Our most robust fractions are based on the luminosity bin since this is where the number statistics are tolerable (N = 93), and the sample in our main survey volume () is complete (§ 2.1). Dwarf galaxies in this bin should also be outside of the regime where stochasticity in the formation of high mass ionizing stars may affect the interpretation of H luminosity as a SFR indicator. As noted at the end of § 2.1.1, such effects may become important for SFR M yr, but as shown in Figure 6, galaxies with generally have an average SFR of 0.01 M yr.12 Therefore, the subsequent discussion will be based on the statistics from this bin. Within this luminosity range, systems with EW100Å are rare – there are only 6 galaxies with EWs this high, and this represents 6% of the population. (A listing of these starbursting dwarf galaxies along with some basic properties is given in Table 2, and images are shown in Figure 7.) The dominant component of the uncertainty in the starburst number fraction is likely due to Poisson noise, so we quote the primary result as 6%. The uncertainties given here and below all span the 68% confidence interval as tabulated in Feldman & Cousins (1998). Again, it is important to note that the shape of the distribution ensures that this result is not critically dependent on the exact EW threshold that is adopted, for those values that map to . If the threshold is dropped down to 80 Å , the results do not change since there are no galaxies between 80Å and 100Å within this luminosity range in the sample. If the point of 105Å is instead used, the results remain the same as well. Finally, if the threshold is dropped down to 2 above the mean (EW=71Å), the number count increases to 7 systems (8%).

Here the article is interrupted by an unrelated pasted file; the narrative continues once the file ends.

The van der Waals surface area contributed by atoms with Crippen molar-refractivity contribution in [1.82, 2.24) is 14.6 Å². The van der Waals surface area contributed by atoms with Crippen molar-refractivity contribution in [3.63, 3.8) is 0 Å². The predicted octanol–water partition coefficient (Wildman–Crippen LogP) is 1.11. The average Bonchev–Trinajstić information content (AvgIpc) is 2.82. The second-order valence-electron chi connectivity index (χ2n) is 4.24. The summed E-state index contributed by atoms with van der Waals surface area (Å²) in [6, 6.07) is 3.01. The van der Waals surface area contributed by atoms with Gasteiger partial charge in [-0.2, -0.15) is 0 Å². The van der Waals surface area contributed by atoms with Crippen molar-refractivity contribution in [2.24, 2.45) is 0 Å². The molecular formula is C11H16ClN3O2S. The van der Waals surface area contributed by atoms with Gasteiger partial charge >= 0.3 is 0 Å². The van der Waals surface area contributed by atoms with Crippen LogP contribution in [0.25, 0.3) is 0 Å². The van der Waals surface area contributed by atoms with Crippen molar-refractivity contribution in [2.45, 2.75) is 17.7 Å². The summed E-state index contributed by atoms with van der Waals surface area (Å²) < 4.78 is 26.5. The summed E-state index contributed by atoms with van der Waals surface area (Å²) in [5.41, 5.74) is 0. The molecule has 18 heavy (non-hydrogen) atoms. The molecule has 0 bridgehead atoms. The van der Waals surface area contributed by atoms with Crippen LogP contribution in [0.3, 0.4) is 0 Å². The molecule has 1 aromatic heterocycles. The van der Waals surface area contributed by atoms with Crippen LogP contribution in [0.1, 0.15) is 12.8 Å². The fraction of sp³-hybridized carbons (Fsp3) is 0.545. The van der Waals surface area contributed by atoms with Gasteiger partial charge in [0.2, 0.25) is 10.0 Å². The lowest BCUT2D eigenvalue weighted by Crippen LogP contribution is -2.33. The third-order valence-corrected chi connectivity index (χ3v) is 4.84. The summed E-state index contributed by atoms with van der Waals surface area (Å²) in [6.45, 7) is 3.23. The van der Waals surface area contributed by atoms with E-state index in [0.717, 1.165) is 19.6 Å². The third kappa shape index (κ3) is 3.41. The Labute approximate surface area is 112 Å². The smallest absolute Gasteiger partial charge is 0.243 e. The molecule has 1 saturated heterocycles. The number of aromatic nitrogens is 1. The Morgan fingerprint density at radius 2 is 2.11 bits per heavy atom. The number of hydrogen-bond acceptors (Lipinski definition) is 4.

For the higher luminosity galaxies (), the tails of the EW distribution do not show excesses and there are no global starbursts based on a EW100Å cut. This can partly be attributed to small number statistics, since there are 35% fewer galaxies in this bin as compared with the bin. If we assume that the starburst number fraction is also 6% here, then there should be 4 galaxies with EW100Å for a sample of 59, so it is reasonable that no galaxies with such high EWs are observed. A Poisson upper limit for the observation of zero events also may be computed, which yields a fraction of in this luminosity regime. If a EW80Å threshold is instead applied, the fraction is 2% (N=1). Dropping further to the upper 2 point (EW=71Å), the fraction becomes 3% (N=2). Comparison of these numbers with the ones computed for the bin shows that it is possible that the starburst number fraction decreases for more massive systems.